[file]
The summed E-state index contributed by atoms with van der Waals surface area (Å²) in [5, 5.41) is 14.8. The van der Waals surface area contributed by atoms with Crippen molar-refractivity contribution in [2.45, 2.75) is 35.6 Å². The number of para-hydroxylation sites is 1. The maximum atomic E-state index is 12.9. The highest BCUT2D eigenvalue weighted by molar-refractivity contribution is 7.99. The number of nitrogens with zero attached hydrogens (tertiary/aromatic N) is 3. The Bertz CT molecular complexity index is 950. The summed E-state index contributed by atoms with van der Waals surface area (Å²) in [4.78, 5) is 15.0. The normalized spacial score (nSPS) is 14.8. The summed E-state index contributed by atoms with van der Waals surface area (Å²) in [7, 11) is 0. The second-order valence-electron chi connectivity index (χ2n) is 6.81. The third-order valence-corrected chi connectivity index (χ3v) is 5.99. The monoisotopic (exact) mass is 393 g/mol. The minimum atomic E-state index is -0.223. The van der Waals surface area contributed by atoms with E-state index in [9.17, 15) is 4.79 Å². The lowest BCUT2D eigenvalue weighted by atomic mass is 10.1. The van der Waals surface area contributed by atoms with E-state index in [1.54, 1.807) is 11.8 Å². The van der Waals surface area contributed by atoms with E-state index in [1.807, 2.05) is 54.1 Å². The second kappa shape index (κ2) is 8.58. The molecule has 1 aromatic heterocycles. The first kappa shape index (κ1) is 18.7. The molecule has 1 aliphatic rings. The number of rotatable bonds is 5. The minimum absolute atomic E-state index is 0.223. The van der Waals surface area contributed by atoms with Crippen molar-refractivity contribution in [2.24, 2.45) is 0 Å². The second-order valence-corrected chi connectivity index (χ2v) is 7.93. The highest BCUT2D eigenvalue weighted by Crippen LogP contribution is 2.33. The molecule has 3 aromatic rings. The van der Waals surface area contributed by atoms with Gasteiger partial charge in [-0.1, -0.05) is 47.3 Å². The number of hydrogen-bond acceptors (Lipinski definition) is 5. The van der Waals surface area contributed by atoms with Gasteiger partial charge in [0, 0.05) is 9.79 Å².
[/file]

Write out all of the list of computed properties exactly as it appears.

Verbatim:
The summed E-state index contributed by atoms with van der Waals surface area (Å²) in [5, 5.41) is 14.8. The van der Waals surface area contributed by atoms with Crippen molar-refractivity contribution in [2.45, 2.75) is 35.6 Å². The number of para-hydroxylation sites is 1. The maximum atomic E-state index is 12.9. The highest BCUT2D eigenvalue weighted by molar-refractivity contribution is 7.99. The number of nitrogens with zero attached hydrogens (tertiary/aromatic N) is 3. The Bertz CT molecular complexity index is 950. The summed E-state index contributed by atoms with van der Waals surface area (Å²) in [4.78, 5) is 15.0. The normalized spacial score (nSPS) is 14.8. The summed E-state index contributed by atoms with van der Waals surface area (Å²) in [7, 11) is 0. The second-order valence-electron chi connectivity index (χ2n) is 6.81. The third-order valence-corrected chi connectivity index (χ3v) is 5.99. The monoisotopic (exact) mass is 393 g/mol. The minimum atomic E-state index is -0.223. The van der Waals surface area contributed by atoms with E-state index in [9.17, 15) is 4.79 Å². The lowest BCUT2D eigenvalue weighted by atomic mass is 10.1. The van der Waals surface area contributed by atoms with E-state index in [1.54, 1.807) is 11.8 Å². The van der Waals surface area contributed by atoms with E-state index in [1.807, 2.05) is 54.1 Å². The second kappa shape index (κ2) is 8.58. The molecule has 1 aromatic heterocycles. The first kappa shape index (κ1) is 18.7. The molecule has 1 aliphatic rings. The number of rotatable bonds is 5. The minimum absolute atomic E-state index is 0.223. The van der Waals surface area contributed by atoms with Crippen molar-refractivity contribution in [2.24, 2.45) is 0 Å². The second-order valence-corrected chi connectivity index (χ2v) is 7.93. The highest BCUT2D eigenvalue weighted by Crippen LogP contribution is 2.33. The molecule has 3 aromatic rings. The van der Waals surface area contributed by atoms with Gasteiger partial charge in [-0.1, -0.05) is 47.3 Å². The number of hydrogen-bond acceptors (Lipinski definition) is 5. The van der Waals surface area contributed by atoms with Gasteiger partial charge in [0, 0.05) is 9.79 Å².